20th Century Glass
MILLER'S 20TH-CENTURY GLASS
By Andy McConnell
Mitchell Beazley, ISBN: 1-84533-099-4, Hardback, 256 Pages
'Twentieth-century glass is a booming collecting area
which, at least to the uninformed, can appear an
un-identifiable mass of complexity. With prices still
affordable and great examples readily available, the field
is a perfect entry point for the new design collector who
is prepared to do some reading. However, newcomers should
beware that 20th century glass collecting should carry a
health warning stating: VERY ADDICTIVE. Typically, the
author’s own collection exceeds 20,000 pieces, he
apparently lives in a glass shop and has a brain brimming
with the stuff!
This book is illustrated by over 2,500 beautifully
photographed pieces, intentionally ranging from the
affordable and available to rare and highly valuable design
icons. It is directed towards resolving the key difficulty
for collectors: that of identifying glass that rarely bears
maker’s marks. The book is laid out country-by-country and
then by glassworks and designers, in alphabetical order
making identification easy.
The ‘identifying and collecting’ section gives great tips
for buying, and a price-guide for each piece, based on
current glass dealer prices, will help you to identify
bargains. Price guides, however, simply provide a snapshot
in time and should not be viewed as absolute (they tell you
which bits are generally expensive but not precisely how
much at some future point).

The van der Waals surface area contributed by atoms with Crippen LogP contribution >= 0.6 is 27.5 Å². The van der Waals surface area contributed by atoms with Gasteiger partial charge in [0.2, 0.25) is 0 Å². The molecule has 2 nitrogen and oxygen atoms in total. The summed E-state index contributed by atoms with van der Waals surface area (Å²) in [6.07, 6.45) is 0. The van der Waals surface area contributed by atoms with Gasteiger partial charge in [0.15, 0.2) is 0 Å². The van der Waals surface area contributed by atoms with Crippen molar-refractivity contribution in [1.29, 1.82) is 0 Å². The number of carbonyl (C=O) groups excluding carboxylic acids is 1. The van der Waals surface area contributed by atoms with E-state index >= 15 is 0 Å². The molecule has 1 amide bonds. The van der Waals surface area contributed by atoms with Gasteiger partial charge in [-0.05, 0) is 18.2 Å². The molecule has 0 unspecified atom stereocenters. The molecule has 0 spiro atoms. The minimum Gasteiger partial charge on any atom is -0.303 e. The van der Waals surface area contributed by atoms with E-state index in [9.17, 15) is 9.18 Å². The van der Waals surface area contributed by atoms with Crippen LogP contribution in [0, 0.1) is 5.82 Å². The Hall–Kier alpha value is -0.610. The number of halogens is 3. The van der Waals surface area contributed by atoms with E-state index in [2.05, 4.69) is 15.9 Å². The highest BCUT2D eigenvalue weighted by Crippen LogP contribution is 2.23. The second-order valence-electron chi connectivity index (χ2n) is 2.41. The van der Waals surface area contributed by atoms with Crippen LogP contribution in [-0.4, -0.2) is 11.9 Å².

The key factories are explored, each with key-dates boxes,
and presented using visual timelines that provide an
excellent view of each company’s design development. The
author’s background as a journalist is apparent in the
easy-read, clear texts.
The sections on Holmegaard (Denmark) and Riihimäki, Kaj
Franck and Iittala (all Finland) are particularly
outstanding: the result of the author’s ability to gain
access to previously unexplored company archives. The
sections on British designers such as Alexander Hardie
Williamson, Ronald Stennett-Willson and Frank Thrower are
also very useful and underline the fact that some great
glass remains cheap and readily available.
This book is the result of two years of solid research, and
it shows. The author visited most of the glassworks
featured and has interviewed many of their key designers
and ancillary staff. The inclusion of designer sketches,
catalogue illustrations and contemporary advertisements
adds to overall feeling of quality and depth. The result is
excellent and, crucially, an accurate summary of the
development of glass design in the 20th Century.
As an accessible guide to identifying the glass this book
really works and is a great entry point for the new
collector. It even contains some very interesting surprises
for the old hacks.
Well done Andy McConnell...where do you put it all?'